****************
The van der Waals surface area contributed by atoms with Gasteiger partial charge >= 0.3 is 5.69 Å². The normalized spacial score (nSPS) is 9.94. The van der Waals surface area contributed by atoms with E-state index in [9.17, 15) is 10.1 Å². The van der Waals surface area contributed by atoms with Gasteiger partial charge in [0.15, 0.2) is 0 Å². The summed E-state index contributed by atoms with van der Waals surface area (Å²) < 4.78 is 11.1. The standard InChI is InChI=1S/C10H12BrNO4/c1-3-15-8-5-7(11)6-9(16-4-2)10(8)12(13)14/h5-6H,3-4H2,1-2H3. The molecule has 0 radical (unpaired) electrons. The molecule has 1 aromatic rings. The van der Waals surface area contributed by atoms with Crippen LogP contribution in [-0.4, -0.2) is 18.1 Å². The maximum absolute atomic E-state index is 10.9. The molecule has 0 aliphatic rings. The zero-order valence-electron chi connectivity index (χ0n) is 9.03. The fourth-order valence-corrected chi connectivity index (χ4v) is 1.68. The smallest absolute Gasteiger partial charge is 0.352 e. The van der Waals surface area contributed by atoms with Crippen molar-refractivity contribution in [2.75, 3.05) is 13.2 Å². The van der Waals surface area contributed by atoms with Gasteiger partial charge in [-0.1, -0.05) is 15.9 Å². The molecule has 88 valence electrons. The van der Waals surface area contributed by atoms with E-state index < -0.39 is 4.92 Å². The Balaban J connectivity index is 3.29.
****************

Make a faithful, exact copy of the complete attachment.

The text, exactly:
The van der Waals surface area contributed by atoms with Gasteiger partial charge >= 0.3 is 5.69 Å². The normalized spacial score (nSPS) is 9.94. The van der Waals surface area contributed by atoms with E-state index in [9.17, 15) is 10.1 Å². The van der Waals surface area contributed by atoms with Gasteiger partial charge in [0.15, 0.2) is 0 Å². The summed E-state index contributed by atoms with van der Waals surface area (Å²) < 4.78 is 11.1. The standard InChI is InChI=1S/C10H12BrNO4/c1-3-15-8-5-7(11)6-9(16-4-2)10(8)12(13)14/h5-6H,3-4H2,1-2H3. The molecule has 0 radical (unpaired) electrons. The molecule has 1 aromatic rings. The van der Waals surface area contributed by atoms with Crippen LogP contribution in [-0.4, -0.2) is 18.1 Å². The maximum absolute atomic E-state index is 10.9. The molecule has 0 aliphatic rings. The zero-order valence-electron chi connectivity index (χ0n) is 9.03. The fourth-order valence-corrected chi connectivity index (χ4v) is 1.68. The smallest absolute Gasteiger partial charge is 0.352 e. The van der Waals surface area contributed by atoms with Crippen molar-refractivity contribution in [2.75, 3.05) is 13.2 Å². The van der Waals surface area contributed by atoms with Gasteiger partial charge in [-0.1, -0.05) is 15.9 Å². The molecule has 88 valence electrons. The van der Waals surface area contributed by atoms with E-state index < -0.39 is 4.92 Å². The Balaban J connectivity index is 3.29.